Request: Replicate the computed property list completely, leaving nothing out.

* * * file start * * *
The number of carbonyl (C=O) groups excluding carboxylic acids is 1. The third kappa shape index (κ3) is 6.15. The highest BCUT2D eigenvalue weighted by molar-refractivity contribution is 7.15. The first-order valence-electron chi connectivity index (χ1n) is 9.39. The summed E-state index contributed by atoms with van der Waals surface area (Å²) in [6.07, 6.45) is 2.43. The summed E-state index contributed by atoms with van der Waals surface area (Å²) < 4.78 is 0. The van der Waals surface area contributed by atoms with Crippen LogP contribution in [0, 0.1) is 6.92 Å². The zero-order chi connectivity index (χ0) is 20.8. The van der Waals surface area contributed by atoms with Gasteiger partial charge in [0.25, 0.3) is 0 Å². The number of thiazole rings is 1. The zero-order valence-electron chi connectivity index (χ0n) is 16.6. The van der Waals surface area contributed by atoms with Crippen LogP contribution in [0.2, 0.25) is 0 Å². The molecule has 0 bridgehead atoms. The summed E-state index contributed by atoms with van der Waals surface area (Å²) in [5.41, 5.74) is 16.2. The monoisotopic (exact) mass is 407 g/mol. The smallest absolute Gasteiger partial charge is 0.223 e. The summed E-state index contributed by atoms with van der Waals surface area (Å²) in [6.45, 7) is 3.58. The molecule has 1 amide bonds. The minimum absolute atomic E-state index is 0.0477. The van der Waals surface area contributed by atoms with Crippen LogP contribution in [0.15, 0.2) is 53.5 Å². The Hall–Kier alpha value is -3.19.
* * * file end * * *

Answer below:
The number of carbonyl (C=O) groups excluding carboxylic acids is 1. The third kappa shape index (κ3) is 6.15. The highest BCUT2D eigenvalue weighted by molar-refractivity contribution is 7.15. The first-order valence-electron chi connectivity index (χ1n) is 9.39. The summed E-state index contributed by atoms with van der Waals surface area (Å²) in [6.07, 6.45) is 2.43. The summed E-state index contributed by atoms with van der Waals surface area (Å²) < 4.78 is 0. The van der Waals surface area contributed by atoms with Crippen LogP contribution in [0, 0.1) is 6.92 Å². The zero-order chi connectivity index (χ0) is 20.8. The van der Waals surface area contributed by atoms with Gasteiger partial charge in [0.25, 0.3) is 0 Å². The number of thiazole rings is 1. The zero-order valence-electron chi connectivity index (χ0n) is 16.6. The van der Waals surface area contributed by atoms with Crippen LogP contribution in [0.2, 0.25) is 0 Å². The molecule has 0 bridgehead atoms. The summed E-state index contributed by atoms with van der Waals surface area (Å²) in [5.41, 5.74) is 16.2. The monoisotopic (exact) mass is 407 g/mol. The smallest absolute Gasteiger partial charge is 0.223 e. The summed E-state index contributed by atoms with van der Waals surface area (Å²) in [6.45, 7) is 3.58. The molecule has 1 amide bonds. The minimum absolute atomic E-state index is 0.0477. The van der Waals surface area contributed by atoms with Crippen LogP contribution in [0.15, 0.2) is 53.5 Å². The Hall–Kier alpha value is -3.19.